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California Explosives Suspect in Custody; President Obama Speaking in Poland; President: There is a Duty to Bring Home Our Own

Aired June 3, 2014 - 06:30   ET




A nationwide FBI manhunt ended overnight, Ryan Chamberlain was taken into custody after several days on the run. Police had uncovered a stash of explosives in a raid. His arrest coming just hours after disturbing reports that Chamberlain released a bizarre online post.

CNN's Dan Simon is following it for us in San Francisco and joins us with the very latest.

Quite a quite a story of intrigue here, Dan.

DAN SIMON, CNN CORRESPONDENT: Yes, good morning, Michaela.

The arrest that took place here at Crissy Field, which is a popular place for tourists and locals alike. Why he came here isn't clear, nor his motive for allegedly possessing those explosives but there is growing evidence that he was only intending to take his own life.



SIMON (voice-over): A three-day manhunt over. Fugitive Ryan Chamberlain captured near the Golden Gate Bridge in San Francisco. After being spotted in a local bar earlier Monday.

UNIDENTIFIED MALE: He put up a little bit of resistance it looked like but there were so many officers he didn't really stand a chance. He was going down. I didn't see he was armed with guns or explosives or nothing like that.

SIMON: The 42-year-old arrested for allegedly possessing explosive materials in his home. The bomb squad using a robot to search his car before going in.

Chamberlain, a media consultant well-known in San Francisco political circles, even working for then mayoral candidate Gavin Newsom in 2003. Those who worked with the political operative are disbelief.

UNIDENTIFIED MALE: Flabbergasted. Out of character for anything I know about Ryan.

SIMON: But now, a note titled good-bye posted on Chamberlain's Facebook page may offer an explanation. In it, he writes about his lifetime battle with depression, the loss Project Sport, a marketing company he says was sold for over $1 million but he saw none of it.

And a struggle with relationships, including this passage, I met the one. Everything was perfect, then she just stopped. The three-page letter ending simply, thank you, I'm sorry, I love you.

On Monday, prior to his arrest, Chamberlain's alleged latest tweet denies all charges. A panicked update to my letter that should have posted by now, he allegedly wrote, nothing in the reporting is true, no stashes, not armed.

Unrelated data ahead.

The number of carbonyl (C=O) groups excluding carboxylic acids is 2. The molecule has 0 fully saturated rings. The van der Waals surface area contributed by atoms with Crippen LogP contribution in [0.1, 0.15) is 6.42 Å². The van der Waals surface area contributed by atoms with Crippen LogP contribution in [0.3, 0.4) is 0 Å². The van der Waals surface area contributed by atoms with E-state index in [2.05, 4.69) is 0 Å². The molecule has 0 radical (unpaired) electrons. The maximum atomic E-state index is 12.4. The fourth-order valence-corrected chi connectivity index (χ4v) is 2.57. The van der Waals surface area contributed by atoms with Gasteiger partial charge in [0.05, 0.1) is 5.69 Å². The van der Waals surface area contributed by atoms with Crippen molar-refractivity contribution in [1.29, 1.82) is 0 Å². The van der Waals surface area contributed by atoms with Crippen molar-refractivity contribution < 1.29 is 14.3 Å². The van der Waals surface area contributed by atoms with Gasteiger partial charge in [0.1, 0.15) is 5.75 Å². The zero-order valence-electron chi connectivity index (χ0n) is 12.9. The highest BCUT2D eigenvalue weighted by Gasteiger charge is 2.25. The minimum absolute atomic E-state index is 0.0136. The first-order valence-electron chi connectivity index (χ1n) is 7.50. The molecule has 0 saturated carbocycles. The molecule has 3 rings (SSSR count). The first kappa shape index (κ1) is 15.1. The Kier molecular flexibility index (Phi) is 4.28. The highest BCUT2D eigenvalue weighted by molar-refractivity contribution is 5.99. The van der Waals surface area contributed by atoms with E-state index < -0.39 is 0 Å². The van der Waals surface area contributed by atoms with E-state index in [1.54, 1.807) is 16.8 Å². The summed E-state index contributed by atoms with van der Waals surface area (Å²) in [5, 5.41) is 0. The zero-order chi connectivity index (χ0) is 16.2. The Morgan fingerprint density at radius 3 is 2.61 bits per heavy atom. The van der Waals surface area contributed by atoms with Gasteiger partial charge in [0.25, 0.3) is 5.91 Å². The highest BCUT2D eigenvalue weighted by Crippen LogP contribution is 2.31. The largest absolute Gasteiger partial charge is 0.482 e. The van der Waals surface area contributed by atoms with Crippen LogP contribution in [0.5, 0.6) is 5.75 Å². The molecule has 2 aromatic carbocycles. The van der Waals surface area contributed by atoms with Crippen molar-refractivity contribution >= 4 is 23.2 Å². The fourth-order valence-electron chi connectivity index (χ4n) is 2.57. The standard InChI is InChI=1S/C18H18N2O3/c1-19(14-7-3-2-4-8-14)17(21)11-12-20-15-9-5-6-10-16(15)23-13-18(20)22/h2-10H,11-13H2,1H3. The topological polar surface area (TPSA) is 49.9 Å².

SIMON: A U.S. law enforcement official says investigators can now definitively say the posting was made by Chamberlain.


SIMON: So was this some kind of suicide attempt or a broader sinister plot? We hope to know more when authorities hold a news conference this morning in San Francisco.

Chris and Kate, we'll send it back to you.

KATE BOLDUAN, CNN ANCHOR: All right. Dan, thank you very much.

We'll continue to talk about that. Amazing story out there, right?

All right. Let's go back over to Poland right now. President Obama just landed on the ground. He's meeting with the Polish president and President Obama is making a statement.

Let's listen in for just a second.

BARACK OBAMA, PRESIDENT OF THE UNITED STATES: I'm proposing today as a reminder that every ally needs to carry their share and truly invest in the capabilities of the alliance that are needed for the future. Of course, President Komorowski and I focused mostly on the situation in Ukraine and perhaps because Poles know better than most how precious freedom truly is, Poland and your president have displayed outstanding leadership in recent months.

We agree that further Russian provocation will be met with further costs for Russia, including if necessary additional sanctions. Russia has a responsibility to engage constructively with the Ukrainian government in Kiev to prevent the flow of militants and weapons into Eastern Ukraine.

Russia also needs to be using influence with armed separatists to convince them to stop attacking the Ukrainian security forces. Leave buildings that they've seized, lay down their arms and enter into the political process. Meanwhile the United States and Poland will continue to support Ukrainians as they embark on political and economic reforms. We're prepared to help facilitate a dialog between the Ukrainian government and representatives of separatist regions, and I look forward to discussing all this with President-elect Poroshenko tomorrow.

Finally, President Komorowski and I talked to shared prosperity including the transatlantic trade and investment partnership which would boost trade between the United States and Europe, including facilitating potential energy exports from the United States into Europe. We agree that there are more steps that can be taken to diversify Europe's energy sources. That's important not only for Europe's economy but also for its security. And that's a topic that I'll focus on later today when we meet with other Central and Eastern European presidents.